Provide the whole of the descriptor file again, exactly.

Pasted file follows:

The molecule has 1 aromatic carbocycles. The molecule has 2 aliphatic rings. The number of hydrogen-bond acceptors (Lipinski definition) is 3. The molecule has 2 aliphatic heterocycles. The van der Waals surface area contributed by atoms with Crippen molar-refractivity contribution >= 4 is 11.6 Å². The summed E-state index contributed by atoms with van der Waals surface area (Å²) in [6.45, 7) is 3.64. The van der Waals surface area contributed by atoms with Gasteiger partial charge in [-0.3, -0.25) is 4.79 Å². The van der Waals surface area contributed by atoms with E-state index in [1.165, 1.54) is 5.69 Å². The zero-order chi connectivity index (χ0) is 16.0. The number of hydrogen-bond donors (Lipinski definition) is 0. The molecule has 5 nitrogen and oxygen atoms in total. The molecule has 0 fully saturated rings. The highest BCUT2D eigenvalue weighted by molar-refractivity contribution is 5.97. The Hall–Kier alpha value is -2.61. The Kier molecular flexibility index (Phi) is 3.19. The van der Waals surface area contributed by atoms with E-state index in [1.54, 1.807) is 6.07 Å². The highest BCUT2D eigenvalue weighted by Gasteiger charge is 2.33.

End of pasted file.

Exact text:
The molecule has 1 aromatic carbocycles. The molecule has 2 aliphatic rings. The number of hydrogen-bond acceptors (Lipinski definition) is 3. The molecule has 2 aliphatic heterocycles. The van der Waals surface area contributed by atoms with Crippen molar-refractivity contribution >= 4 is 11.6 Å². The summed E-state index contributed by atoms with van der Waals surface area (Å²) in [6.45, 7) is 3.64. The van der Waals surface area contributed by atoms with Gasteiger partial charge in [-0.3, -0.25) is 4.79 Å². The van der Waals surface area contributed by atoms with E-state index in [1.165, 1.54) is 5.69 Å². The zero-order chi connectivity index (χ0) is 16.0. The number of hydrogen-bond donors (Lipinski definition) is 0. The molecule has 5 nitrogen and oxygen atoms in total. The molecule has 0 fully saturated rings. The highest BCUT2D eigenvalue weighted by molar-refractivity contribution is 5.97. The Hall–Kier alpha value is -2.61. The Kier molecular flexibility index (Phi) is 3.19. The van der Waals surface area contributed by atoms with E-state index in [1.54, 1.807) is 6.07 Å². The highest BCUT2D eigenvalue weighted by Gasteiger charge is 2.33.